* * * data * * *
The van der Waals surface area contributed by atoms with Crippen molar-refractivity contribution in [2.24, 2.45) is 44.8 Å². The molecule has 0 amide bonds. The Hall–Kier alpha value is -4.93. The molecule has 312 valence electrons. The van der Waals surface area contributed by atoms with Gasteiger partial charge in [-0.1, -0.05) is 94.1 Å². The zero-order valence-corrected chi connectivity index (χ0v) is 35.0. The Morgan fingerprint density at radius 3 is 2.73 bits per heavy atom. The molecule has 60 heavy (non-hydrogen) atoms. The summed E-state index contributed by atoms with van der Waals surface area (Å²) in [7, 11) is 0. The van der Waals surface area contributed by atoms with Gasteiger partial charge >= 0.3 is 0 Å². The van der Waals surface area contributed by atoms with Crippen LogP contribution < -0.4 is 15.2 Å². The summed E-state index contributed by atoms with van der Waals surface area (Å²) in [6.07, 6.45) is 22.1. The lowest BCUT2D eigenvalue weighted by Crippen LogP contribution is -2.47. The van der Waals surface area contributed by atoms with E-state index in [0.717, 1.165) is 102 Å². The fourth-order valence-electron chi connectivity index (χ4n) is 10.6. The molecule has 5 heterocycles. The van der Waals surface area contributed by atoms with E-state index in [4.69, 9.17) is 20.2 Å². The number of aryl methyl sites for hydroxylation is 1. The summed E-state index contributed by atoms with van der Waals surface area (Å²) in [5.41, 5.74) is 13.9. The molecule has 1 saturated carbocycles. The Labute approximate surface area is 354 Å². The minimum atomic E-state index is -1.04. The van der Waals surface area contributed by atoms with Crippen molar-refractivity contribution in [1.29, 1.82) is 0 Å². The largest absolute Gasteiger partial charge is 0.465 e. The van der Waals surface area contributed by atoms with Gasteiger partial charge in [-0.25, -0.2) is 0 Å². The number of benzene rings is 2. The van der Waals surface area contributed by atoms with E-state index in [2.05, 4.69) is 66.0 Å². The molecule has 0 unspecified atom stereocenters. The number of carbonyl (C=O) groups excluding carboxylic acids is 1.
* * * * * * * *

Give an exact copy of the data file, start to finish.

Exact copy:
The van der Waals surface area contributed by atoms with Crippen molar-refractivity contribution in [2.24, 2.45) is 44.8 Å². The molecule has 0 amide bonds. The Hall–Kier alpha value is -4.93. The molecule has 312 valence electrons. The van der Waals surface area contributed by atoms with Gasteiger partial charge in [-0.1, -0.05) is 94.1 Å². The zero-order valence-corrected chi connectivity index (χ0v) is 35.0. The Morgan fingerprint density at radius 3 is 2.73 bits per heavy atom. The molecule has 60 heavy (non-hydrogen) atoms. The summed E-state index contributed by atoms with van der Waals surface area (Å²) in [7, 11) is 0. The van der Waals surface area contributed by atoms with Gasteiger partial charge >= 0.3 is 0 Å². The van der Waals surface area contributed by atoms with Crippen LogP contribution < -0.4 is 15.2 Å². The summed E-state index contributed by atoms with van der Waals surface area (Å²) in [6.07, 6.45) is 22.1. The lowest BCUT2D eigenvalue weighted by Crippen LogP contribution is -2.47. The van der Waals surface area contributed by atoms with E-state index in [0.717, 1.165) is 102 Å². The fourth-order valence-electron chi connectivity index (χ4n) is 10.6. The molecule has 5 heterocycles. The van der Waals surface area contributed by atoms with E-state index in [4.69, 9.17) is 20.2 Å². The number of aryl methyl sites for hydroxylation is 1. The summed E-state index contributed by atoms with van der Waals surface area (Å²) in [5.41, 5.74) is 13.9. The molecule has 1 saturated carbocycles. The Labute approximate surface area is 354 Å². The minimum atomic E-state index is -1.04. The van der Waals surface area contributed by atoms with Crippen molar-refractivity contribution in [1.29, 1.82) is 0 Å². The largest absolute Gasteiger partial charge is 0.465 e. The van der Waals surface area contributed by atoms with Gasteiger partial charge in [-0.25, -0.2) is 0 Å². The number of benzene rings is 2. The van der Waals surface area contributed by atoms with E-state index in [2.05, 4.69) is 66.0 Å². The molecule has 0 unspecified atom stereocenters. The number of carbonyl (C=O) groups excluding carboxylic acids is 1.